...of James Bowman's Honor: A History:
Honor isn’t like statutory law; it belongs more to the realm of the felt and assumed than to that of the thought and legislated. At its most elemental, Bowman writes, honor is simply “the good opinion of the people who matter to us,” and without it the society of others, from neighborhoods to nation-states, isn’t possible. Whatever action earns that regard sows the seeds of honor; whatever offends that regard calls down scorn. Honor embraces the idea of saving face; it’s not just about what we are but about what we show the world. A hermit may be able to achieve sanctity, but that he might wish to gain honor is, to say the least, absurd. He hasn’t a need for it. Honor requires approval. It needs an audience.
A few points will surprise some readers, particularly Bowman’s nicely accurate account of the historical bias of Christianity against secular notions of honor in the West. Talk about clashing codes: Turning the other cheek or loving others as oneself has little to do with slyly saving face or violently getting back at an enemy for the sake of one’s honor. But as the centuries passed, the rough edges of those sensibilities were worn down until the 18th and 19th centuries, when both were fused so beautifully that the cultural ideal of the honorable Christian gentleman — the Victorian accommodation — emerged and has not been surpassed for sweetness and strength to this day.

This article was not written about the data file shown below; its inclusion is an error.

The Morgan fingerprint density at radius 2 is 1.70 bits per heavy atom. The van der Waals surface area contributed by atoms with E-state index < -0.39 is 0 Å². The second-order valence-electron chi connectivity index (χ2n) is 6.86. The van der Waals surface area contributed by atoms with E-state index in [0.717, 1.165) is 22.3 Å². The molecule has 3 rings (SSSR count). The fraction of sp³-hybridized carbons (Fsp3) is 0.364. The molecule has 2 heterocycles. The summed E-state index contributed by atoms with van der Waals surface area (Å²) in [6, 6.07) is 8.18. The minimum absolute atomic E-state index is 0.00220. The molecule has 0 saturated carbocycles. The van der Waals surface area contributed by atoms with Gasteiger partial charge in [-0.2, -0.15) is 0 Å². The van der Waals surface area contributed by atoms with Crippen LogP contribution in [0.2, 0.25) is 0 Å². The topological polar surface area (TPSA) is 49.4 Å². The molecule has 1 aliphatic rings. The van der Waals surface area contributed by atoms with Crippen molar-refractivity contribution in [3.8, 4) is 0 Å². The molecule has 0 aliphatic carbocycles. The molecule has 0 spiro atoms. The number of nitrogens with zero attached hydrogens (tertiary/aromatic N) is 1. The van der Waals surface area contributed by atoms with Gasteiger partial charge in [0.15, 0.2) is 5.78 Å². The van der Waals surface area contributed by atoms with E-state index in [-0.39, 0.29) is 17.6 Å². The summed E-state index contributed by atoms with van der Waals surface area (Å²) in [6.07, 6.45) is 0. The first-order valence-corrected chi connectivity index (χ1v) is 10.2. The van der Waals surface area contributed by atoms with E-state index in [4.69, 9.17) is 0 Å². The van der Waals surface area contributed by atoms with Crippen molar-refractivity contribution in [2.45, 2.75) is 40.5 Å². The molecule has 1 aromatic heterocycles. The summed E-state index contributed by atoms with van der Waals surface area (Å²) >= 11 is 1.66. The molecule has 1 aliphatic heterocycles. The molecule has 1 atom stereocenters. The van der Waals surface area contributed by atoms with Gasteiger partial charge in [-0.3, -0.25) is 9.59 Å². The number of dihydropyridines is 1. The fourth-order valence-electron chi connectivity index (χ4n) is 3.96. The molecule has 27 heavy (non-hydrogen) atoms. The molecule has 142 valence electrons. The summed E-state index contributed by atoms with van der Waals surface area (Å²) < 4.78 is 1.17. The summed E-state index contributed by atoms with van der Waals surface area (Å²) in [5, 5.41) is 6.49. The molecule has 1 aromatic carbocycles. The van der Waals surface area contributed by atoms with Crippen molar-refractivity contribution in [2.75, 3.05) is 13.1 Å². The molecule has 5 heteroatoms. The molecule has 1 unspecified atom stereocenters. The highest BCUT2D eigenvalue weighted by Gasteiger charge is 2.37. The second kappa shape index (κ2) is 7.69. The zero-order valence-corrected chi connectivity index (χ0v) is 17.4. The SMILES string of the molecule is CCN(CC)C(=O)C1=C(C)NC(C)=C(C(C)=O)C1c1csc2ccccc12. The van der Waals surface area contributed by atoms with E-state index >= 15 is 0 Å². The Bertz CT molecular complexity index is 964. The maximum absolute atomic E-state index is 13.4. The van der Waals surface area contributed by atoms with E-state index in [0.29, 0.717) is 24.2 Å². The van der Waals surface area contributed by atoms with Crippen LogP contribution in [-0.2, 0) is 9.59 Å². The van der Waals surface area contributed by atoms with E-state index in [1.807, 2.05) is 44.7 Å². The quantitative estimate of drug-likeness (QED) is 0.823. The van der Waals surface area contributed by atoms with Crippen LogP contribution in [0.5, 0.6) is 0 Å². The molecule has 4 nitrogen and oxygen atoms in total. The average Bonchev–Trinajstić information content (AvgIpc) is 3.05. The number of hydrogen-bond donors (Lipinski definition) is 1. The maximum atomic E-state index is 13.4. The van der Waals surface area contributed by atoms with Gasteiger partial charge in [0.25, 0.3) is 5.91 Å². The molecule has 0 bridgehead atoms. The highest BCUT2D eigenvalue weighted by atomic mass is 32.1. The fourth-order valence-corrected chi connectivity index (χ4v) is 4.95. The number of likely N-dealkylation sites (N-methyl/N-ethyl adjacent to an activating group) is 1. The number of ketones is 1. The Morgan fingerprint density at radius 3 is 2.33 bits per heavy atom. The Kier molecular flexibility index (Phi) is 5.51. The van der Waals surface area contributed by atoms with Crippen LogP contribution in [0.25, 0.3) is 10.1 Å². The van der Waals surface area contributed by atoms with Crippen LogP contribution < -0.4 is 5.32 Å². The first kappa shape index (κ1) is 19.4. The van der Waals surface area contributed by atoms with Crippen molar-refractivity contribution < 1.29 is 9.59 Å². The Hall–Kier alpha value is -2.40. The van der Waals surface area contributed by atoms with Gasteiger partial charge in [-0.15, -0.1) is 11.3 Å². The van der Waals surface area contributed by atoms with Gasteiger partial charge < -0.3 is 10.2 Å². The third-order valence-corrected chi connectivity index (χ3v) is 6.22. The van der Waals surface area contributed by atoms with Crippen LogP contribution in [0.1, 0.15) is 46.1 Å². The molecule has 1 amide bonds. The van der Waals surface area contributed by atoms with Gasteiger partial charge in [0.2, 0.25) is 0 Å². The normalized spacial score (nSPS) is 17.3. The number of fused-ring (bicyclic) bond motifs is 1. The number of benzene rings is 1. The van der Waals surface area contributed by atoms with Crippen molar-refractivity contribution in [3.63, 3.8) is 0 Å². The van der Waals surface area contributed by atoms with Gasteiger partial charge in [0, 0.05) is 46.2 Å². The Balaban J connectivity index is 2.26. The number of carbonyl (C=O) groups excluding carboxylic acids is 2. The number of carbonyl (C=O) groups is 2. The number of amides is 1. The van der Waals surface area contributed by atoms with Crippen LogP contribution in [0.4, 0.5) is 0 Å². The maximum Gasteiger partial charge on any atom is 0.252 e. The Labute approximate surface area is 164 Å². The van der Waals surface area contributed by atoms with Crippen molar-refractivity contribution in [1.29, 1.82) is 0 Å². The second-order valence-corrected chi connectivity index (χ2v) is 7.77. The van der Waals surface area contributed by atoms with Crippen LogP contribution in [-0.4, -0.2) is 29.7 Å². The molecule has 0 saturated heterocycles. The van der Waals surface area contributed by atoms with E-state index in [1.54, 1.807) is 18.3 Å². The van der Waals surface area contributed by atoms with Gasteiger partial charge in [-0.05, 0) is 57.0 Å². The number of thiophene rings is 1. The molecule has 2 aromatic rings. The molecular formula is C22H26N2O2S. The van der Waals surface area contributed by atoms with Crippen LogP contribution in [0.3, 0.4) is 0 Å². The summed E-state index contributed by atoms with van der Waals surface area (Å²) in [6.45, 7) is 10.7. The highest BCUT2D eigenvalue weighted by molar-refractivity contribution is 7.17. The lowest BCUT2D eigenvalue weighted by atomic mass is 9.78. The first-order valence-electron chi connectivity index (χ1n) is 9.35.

Perhaps it couldn’t last. Too many forces have conspired against it and one morning the sun had to rise on us and our contemporary moment. The new enemies of honor are, predictably, manifold. The spirit of democracy is one; if all people are to be considered the same in worth, the premium placed on distinction of any kind becomes less attractive and more expensive. Another is the multicultural attitude, which posits conflicting ideas about what constitutes honor; codes of honor within a community are strained without consensus. The therapeutic elevation of victimhood corrodes external standards and excuses dereliction. Then we have those odorous, overlapping forms of idealism and pacifism — abetted relentlessly by the media and miseducation in the schools — that usually assume vastly different views of human nature itself. These enemies Bowman profiles with subtlety and acuity while also suggesting a few ways to combat them.